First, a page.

Reinventing the wheel: Bring back board games

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By: Sean Ray | The Duquesne Duke

Exploring haunted houses is one of the biggest tropes in any kind of horror story. Those rickety old structures can hold all kinds of monsters, spirits and traps. Have you ever wanted to delve into these structures from the safety of your own home, or perhaps look for some good scary fun to do with friends? Well, while going into actual abandoned and supposedly haunted buildings may be a good way to get hurt, the world of board games has you covered.

Betrayal at the House on the Hill

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AP Photo

Updated in 2010, Betrayal is made by Avalon games and is designed for three to six players. Game times can last anywhere from about 30 minutes to 2 hours, though they tend to be around an hour most of the time.

In Betrayal, players assume the role of one of a group of characters going into a haunted house to investigate … something. It’s never really clear what they are doing there until later. In any case, during this phase of the game, players take turns moving their pieces deeper and deeper into the haunted house. Each character has four stats: Sanity, Knowledge, Speed and Might.

At the start, there are only a few known rooms: The entrance, the upstairs entrance and the basement. New rooms are generated by moving through doors in preexisting rooms. Once a player does so, they draw a new room from the pile and place it where they moved to. Inside rooms, players have the chance of finding items, having an event happen to them or drawing the dreaded Omen card. These items or events have a chance to increase or decrease a character’s stats, though each player has a limit on how high or low they can go.

This is where the betrayal aspect comes into play. Every time a player has to draw an Omen card, they must make an omen roll. The player gathers up six dice and must roll equal to or higher than the amount of total omen cards in play. If they do not, the betrayal takes place.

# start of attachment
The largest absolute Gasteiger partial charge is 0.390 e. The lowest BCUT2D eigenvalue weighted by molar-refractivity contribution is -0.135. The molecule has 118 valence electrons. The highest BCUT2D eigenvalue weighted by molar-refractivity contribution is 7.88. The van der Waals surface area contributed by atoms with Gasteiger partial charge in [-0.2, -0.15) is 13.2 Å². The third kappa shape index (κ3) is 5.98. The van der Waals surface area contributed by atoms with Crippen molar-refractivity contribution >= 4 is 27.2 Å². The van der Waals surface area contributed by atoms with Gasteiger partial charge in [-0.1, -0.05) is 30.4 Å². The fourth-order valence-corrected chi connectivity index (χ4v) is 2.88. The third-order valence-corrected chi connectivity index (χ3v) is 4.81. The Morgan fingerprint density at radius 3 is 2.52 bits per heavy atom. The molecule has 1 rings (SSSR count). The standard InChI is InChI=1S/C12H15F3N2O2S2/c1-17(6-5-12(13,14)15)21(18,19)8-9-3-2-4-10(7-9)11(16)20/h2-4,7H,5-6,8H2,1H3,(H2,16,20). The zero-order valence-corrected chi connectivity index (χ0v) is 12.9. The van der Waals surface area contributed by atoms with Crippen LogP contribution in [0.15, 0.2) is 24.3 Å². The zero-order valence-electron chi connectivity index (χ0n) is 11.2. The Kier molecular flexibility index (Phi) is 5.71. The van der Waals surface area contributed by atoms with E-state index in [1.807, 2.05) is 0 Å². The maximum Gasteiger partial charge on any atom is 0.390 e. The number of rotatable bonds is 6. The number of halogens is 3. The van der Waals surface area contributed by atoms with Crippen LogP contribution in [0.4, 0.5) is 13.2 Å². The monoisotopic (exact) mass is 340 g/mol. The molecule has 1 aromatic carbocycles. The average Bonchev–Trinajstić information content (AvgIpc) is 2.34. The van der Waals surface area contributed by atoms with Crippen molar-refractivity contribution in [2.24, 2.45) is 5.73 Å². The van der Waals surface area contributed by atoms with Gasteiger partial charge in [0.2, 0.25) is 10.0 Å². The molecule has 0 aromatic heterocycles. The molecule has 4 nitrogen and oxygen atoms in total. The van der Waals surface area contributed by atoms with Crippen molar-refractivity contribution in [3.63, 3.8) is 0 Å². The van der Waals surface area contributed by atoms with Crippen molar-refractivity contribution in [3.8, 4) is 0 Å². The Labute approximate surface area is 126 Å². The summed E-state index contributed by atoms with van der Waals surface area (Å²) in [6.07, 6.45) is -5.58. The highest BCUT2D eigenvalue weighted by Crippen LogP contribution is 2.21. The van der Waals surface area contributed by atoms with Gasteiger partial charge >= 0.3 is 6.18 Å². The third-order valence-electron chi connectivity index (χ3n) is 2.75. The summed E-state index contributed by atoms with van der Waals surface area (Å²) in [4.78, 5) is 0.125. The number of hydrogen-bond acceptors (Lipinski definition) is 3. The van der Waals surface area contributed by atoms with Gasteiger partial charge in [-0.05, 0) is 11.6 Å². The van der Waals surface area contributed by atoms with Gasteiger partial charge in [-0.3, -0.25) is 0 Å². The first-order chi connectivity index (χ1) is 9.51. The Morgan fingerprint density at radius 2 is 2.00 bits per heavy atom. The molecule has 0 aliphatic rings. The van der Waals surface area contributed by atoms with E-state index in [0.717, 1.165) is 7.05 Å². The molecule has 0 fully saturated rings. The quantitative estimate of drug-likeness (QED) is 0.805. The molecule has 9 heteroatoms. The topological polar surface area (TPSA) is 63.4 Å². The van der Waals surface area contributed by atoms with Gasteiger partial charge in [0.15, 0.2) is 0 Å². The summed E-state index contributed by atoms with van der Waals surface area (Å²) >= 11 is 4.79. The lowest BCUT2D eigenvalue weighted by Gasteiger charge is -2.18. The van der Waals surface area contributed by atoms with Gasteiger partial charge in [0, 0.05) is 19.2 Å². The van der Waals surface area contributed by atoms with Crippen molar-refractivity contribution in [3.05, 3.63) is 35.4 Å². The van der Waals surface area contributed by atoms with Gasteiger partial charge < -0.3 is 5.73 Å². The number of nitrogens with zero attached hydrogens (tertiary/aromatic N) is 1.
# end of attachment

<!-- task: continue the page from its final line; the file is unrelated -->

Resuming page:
Betrayal honestly is at its strongest before the betrayal happens. Exploring the house is very fun, and all the random encounters that can occur keep things fresh. However, often when the betrayal begins, either the betrayer or the players find victory next to impossible. Either the betrayer found too many good items and is a walking killing machine, or the regular players all happen to be close to the victory condition. Very rarely has the victory of one or the other team not looked like a curb stomp battle.

Overall, Betrayal is a game built up to by its opening part that is ultimately let down by the betrayals themselves.

Mansions of Madness

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AP Photo

Mansions of Madness was released in 2011 by Fantasy Flight games as part of their Arkham Horror release, a series of board games based on the works of H.P. Lovecraft. The game takes two to five players and gameplay lasts around two to four hours, a lot of that time taken by the set-up.

As with Betrayal, Mansions has the players taking control of a group of investigators traveling deep into a haunted house … well, all but one of the players. One player is known as the keeper, and they control the mansions themselves, as well as all the monsters inside.

There’s a lot of context added to what’s going on in Mansions and why the players are there. There are five total scenarios, each with a different game board, special rules and a different story behind it.

Whereas items were randomly found in Betrayal, Mansions pre-determines what items can be discovered in most of the rooms, whether they be weapons, artifacts, tools or magic spells. In Mansions, characters have many more stats as well as a sanity and life meter.

But how do you win? Well, here lies one of the most interesting things Mansions has going for it. The investigator players don’t know how they win when they start the game. In order to find out, they must find a series of clues. However, the keeper player knows how to win and must do everything in their power to either stop the investigators from winning or to fulfill their own victory condition.

If there are any complaints with Mansions, it is how intimidating the game is. The box comes with TONS of different tokens, cards, monster figures, player figures and various other components. Expect to make a lot of mistakes in your first two games, especially as the keeper. The game also has a very long set up time until you actually begin the game, so make sure you have patient friends to play with.

Furthermore, the game is rather expensive, its price usually above $60 depending on where you buy it.